and its like that all over the country.
What gets me is the cost for that usless
stunt… I mean where I live you could
do that for 3-500 hundred… But in La La
Land your in the thousands.

Great Post Mark

That was right on, Mark. I totally agree.

For those of us learning more about copywriting, it is amazing how much advertising out there is almost pure junk. In other words, a big waste of money.

The Keyes problem, first of all, is that they haven’t defined who their customer is. If they can figure that one out, they might be able to come up with a great headline that would attract the right customer. The problem is definitely not the airplane.

Hmm… Let’s make sure there isn’t a confusion between between “Advertising”, “Marketing” and “Publicity” in the above before slating the plane banner. While I would conceed it is a bad ADVERT, it may well be a valid element of a longer term campaign to raise name / brand awareness, immediately before a roll out of more focussed advertising. E.g. British Gas’s “Tell Sid” campaign in 1986 – arguably early viral marketing as everyone talked about it but didn’t know what on earth it was about for a week or so.

For the most part I do agree with you on this commentary.
The banner on the plane itself is useless.
However there is one consideration that is not taken into account here and that is the fact that sound is one of the most powerful advertising mediums. Did you know that a simple sound like a pop or snap will stay in the listeners head for a minimum of 5 seconds? This is why, when done right, radio advertising can be very effective. I do not live even close to that area but when you were describing the jingle I couldn’t help but hear it in my head.
So I believe that the banner on the plane was simply to reinforce the radio ad. If someone who heard the ad saw the banner they couldn’t help but hear it in their head.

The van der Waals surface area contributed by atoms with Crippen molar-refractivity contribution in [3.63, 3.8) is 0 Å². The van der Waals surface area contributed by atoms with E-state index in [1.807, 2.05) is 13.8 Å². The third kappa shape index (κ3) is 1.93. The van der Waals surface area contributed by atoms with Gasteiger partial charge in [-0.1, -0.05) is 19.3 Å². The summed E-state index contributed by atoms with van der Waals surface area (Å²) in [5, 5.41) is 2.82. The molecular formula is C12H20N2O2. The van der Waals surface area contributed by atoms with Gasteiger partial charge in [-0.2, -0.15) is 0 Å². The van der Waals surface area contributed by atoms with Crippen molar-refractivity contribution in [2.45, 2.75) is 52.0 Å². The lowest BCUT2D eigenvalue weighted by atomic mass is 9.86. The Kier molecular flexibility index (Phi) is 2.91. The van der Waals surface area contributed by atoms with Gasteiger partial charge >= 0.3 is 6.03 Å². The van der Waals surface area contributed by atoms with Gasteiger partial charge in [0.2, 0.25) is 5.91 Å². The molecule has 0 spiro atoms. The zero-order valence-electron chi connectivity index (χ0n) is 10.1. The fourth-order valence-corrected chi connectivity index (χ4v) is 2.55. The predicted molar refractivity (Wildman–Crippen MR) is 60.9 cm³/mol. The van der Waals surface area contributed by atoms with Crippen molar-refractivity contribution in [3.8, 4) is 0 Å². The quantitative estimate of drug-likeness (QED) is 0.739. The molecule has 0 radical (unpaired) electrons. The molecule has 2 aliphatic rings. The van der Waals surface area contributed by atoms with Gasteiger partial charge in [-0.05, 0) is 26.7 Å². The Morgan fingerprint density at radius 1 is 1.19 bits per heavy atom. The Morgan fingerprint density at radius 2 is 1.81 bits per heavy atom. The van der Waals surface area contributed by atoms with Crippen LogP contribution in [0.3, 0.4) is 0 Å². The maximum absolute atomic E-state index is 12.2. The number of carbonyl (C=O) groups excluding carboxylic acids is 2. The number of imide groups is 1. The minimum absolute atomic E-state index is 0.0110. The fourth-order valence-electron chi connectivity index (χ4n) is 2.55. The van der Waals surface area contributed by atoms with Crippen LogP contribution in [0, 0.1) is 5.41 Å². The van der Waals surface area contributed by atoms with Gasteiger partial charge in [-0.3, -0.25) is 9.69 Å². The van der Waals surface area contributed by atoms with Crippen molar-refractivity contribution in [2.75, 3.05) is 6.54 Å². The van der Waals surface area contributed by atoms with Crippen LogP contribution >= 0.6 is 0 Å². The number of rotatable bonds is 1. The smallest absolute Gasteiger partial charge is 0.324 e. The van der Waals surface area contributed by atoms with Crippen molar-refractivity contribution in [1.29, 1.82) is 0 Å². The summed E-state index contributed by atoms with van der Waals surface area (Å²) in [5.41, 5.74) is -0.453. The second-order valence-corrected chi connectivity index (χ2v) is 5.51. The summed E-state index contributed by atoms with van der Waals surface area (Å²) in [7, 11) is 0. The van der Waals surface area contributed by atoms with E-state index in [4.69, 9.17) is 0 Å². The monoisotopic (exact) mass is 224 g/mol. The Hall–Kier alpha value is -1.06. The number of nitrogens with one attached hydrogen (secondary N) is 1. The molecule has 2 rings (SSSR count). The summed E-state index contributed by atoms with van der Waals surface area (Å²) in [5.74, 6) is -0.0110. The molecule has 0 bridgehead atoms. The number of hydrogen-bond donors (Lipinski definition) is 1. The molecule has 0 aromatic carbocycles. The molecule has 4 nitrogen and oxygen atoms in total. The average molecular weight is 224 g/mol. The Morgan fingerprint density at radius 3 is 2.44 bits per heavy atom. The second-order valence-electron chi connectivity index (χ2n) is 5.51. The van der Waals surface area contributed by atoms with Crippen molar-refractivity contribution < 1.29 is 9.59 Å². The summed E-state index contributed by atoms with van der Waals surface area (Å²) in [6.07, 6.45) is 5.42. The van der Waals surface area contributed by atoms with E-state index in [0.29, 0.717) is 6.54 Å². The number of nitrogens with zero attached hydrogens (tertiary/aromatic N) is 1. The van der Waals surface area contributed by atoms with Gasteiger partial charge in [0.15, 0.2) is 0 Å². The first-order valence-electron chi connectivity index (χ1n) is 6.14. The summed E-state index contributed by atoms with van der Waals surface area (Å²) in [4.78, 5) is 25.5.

True, this is more of an image ad than anything else, but you do know they exist and with the proper newspaper ad it can tie into a larger picture.
Not effective for the small business but if you happen to have a boat load of advertising money and want to create an image for your business and attach a “feeling” to that business it’s the way to go.

Mark,
That’s a great example of egocentric, clueless advertising. The best example of wasted money I’ve seen lately is from doubleclick – a full page, full color picture of a geekish young lady with a “benefit statement” that says –

“Our deeper understanding of the human variable strengthens every equation.”

Huh?

A small paragraph at the bottom was all “we, we, we” with no real specific benefits listed. The funniest part of this is that the ad was in Target Marketing aimed at direct marketers.

I love this topic. Keep up with the good examples.
Wes

I know where Keyes is, and if I saw that banner, I would say, “What the ____?”

A car ad I heard 20 years ago that did make sense, said, “Hyundai, rhymes with Monday.” Maybe they went on to say “Make it a fun day, drive a Hyundai.” But what was cool about the ad was teaching people how to spell the name of a new Korean import.

My observation is people won’t talk to you if they don’t know how to say your name. Unless you’re a perfume, or perhaps a faux fancy cuisine, either change your name or teach your customers.

I could go on and on with examples of good and bad names, and leave it to your original point: connecting with the consumer! Way to go.

–Lin

Mark,
I think you missed the point.

You’re comparing DM to Broadcast and Branding. It’s like a watchmaker standing at a body shop and saying, “Look at that stupid moron hitting the side of that car with a hammer – every jeweler knows you can’t use a hammer to fix a watch!”

Different jobs for different tools.

The ads you’re talking about are not for the people who are on their way to buy a car that moment – they are designed as reenforcement. Then, when someone is ready to buy a car (6 mos, a year…) Who do they think of?

Keyes Keyes Keyes on Van Nuys

By the way, it’s getting a bit ridiculous in the Valley. It’s almost to the point now where Keyes is the ONLY dealer on Van Nuys – they seem to be buying out their competition… you know, the guys W/O the radio jingles and airplane banners.